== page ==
The Importance Of Early Detection

breast cancer awareness -517467601October is Breast Cancer Awareness month.   Did you know that breast cancer is one of the most common cancers found in women in the United States? It estimated that each year, one in eight women will develop invasive breast cancer in their lifetime.

Over 40,000 women are expected to lose their fight to disease. However, more women are surviving breast cancer due to improvements in treatment and early detection.

Cancer deaths can be decreased by as much as one-third with early detection and treatment.

Early detection can start from home.  Doctors suggest that women perform monthly breast self-exams.  In addition to yearly screenings and mammograms, self-exams can help women to monitor changes or abnormalities that may occur in her breasts.  It is important to remember that breast self-exams are never a substitute for clinical breast exams or mammograms.

The American Cancer Society recommends that women should begin receiving clinical breast exams in their twenties. Women below the age of forty are advised to receive them every three years. Those over 40 should schedule yearly mammograms and clinical breast exams.

Mammograms are one of the most effective breast screening and diagnostic tools; however, other tools such as MRI’s or ultrasounds may also be used to further evaluate abnormalities or help diagnose breast cancer.

Early and immediate treatment is one of the benefits women will gain from early detection of cancer. If you are age forty and older schedule an appointment for a mammogram as soon as possible.  The American College of Radiology is a great resource to find accredited facilities and breast imaging centers.

All content of this newsletter is intended for general information purposes only and is not intended or implied to be a substitute for professional medical advice, diagnosis or treatment. Please consult a medical professional before adopting any of the suggestions on this page. You must never disregard professional medical advice or delay seeking medical treatment based upon any content of this newsletter. PROMPTLY CONSULT YOUR PHYSICIAN OR CALL 911 IF YOU BELIEVE YOU HAVE A MEDICAL EMERGENCY.

What To Expect and How To Prepare for Your Mammogram

mammogram-516258564Your doctor may have recommended scheduling a mammogram as part of your annual exam or to further examine symptoms you may be experiencing that are relative to cancer. Whatever the reason may be for testing, mammograms can be extremely stressful for many women.

Although the anxiety leading up to the day of your mammogram may be overwhelming it is important not to put off testing.  A mammogram is very effective in the early detection of breast cancer and saves lives.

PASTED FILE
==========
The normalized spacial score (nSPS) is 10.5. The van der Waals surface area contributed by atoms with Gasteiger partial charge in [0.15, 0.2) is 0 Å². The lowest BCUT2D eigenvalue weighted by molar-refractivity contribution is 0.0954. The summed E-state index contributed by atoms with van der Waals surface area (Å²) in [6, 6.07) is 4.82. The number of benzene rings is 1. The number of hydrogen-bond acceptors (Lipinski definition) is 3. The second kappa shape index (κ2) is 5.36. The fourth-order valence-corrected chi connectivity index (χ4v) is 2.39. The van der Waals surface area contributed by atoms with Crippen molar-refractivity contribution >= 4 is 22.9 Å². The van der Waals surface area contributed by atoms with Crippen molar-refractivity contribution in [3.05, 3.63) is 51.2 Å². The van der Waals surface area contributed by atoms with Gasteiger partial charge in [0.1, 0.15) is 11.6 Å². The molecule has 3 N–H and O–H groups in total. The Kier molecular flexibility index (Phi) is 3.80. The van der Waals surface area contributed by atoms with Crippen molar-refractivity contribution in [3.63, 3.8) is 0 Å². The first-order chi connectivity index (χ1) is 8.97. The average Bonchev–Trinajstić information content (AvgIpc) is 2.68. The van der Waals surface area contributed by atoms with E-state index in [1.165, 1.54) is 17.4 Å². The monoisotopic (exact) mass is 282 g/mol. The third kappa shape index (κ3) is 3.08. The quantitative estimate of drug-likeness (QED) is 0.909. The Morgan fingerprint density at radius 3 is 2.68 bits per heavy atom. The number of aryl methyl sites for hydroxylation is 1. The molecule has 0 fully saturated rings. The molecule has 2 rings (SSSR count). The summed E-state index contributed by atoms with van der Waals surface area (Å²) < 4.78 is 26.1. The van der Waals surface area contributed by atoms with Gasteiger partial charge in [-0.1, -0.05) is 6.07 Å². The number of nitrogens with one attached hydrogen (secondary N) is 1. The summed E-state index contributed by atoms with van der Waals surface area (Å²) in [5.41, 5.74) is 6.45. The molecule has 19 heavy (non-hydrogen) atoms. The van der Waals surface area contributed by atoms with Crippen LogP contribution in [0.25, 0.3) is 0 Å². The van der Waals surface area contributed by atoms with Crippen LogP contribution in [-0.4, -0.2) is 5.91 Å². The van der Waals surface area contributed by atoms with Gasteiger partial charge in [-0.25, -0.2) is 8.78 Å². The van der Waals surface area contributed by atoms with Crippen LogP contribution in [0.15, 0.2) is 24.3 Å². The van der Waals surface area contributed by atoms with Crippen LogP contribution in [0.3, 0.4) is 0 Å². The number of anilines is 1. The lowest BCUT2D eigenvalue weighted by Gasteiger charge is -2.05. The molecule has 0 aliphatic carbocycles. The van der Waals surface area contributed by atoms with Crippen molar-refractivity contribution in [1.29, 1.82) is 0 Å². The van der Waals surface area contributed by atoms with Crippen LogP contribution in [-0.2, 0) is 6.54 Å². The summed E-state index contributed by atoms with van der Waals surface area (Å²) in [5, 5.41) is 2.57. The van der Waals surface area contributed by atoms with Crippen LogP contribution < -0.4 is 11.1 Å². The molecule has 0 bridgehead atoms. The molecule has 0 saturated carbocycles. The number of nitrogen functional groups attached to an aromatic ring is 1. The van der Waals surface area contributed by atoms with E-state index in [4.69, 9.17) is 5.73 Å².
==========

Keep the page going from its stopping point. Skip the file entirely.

Knowing what to expect can alleviate some of the anxiety and stress that may occur before and during the process.  Here are few tips to help guide you through the process and make your experience more comfortable:

  1. Preparing for your mammogram. Scheduling your mammogram a week after menstruation is often recommended by physicians because your breasts will be less tender and swollen. It is also recommended that you do not wear deodorants, antiperspirants, lotions, powders or ointments on your chest area because they may show up as abnormalities in your X-rays. Come prepared to remove all garments and jewelry on your upper body. If you have any concerns or symptoms you would like to discuss do not hesitate to do so before the examination. Most importantly, make certain that the facility is accredited by the American College of Radiology and specializes in breast imaging.
  2. The duration of your mammogram. A mammogram typically takes 20 -30 minutes to complete. Times may vary if you have larger breasts, denser breasts or implants. During this time a mammogram technologist will position your breasts on the X-ray machine and compress them each for a few seconds. You may experience some discomfort or pain. Technologists are trained to ensure your privacy and to do their best to make you as comfortable as possible. If the degree of pain is too much, please inform the technologist.
  3. After the test. After images are taken of your breast, their quality will be checked by a technician. If they are not up to standard the technologist will have to re-issue the mammogram. Otherwise, your radiologist will review and interpret the images. The radiologist will look for evidence of cancerous or benign tissues and send a report to your doctor.

If suspicious findings or abnormalities are found in your mammogram, the radiologist or your doctor may recommend another mammogram or breast ultrasound to further investigate their findings.

Jamaica Hospital’s Radiology Department offers a wide variety of state-of-the-art diagnostic and specialty services performed by over 16 board-certified and subspecialty trained radiologists, along with several highly trained and experienced technologists.

With several upgrades and improvements to the department, our patients can now undergo their testing in a new and more comfortable environment. Services offered by the Radiology Department include ultrasound, mammography and MRI.

For more information about the radiology services offered by the hospital or to schedule an appointment, please call the Department of Radiology at 718-206-6039.

All content of this newsletter is intended for general information purposes only and is not intended or implied to be a substitute for professional medical advice, diagnosis or treatment. Please consult a medical professional before adopting any of the suggestions on this page. You must never disregard professional medical advice or delay seeking medical treatment based upon any content of this newsletter. PROMPTLY CONSULT YOUR PHYSICIAN OR CALL 911 IF YOU BELIEVE YOU HAVE A MEDICAL EMERGENCY.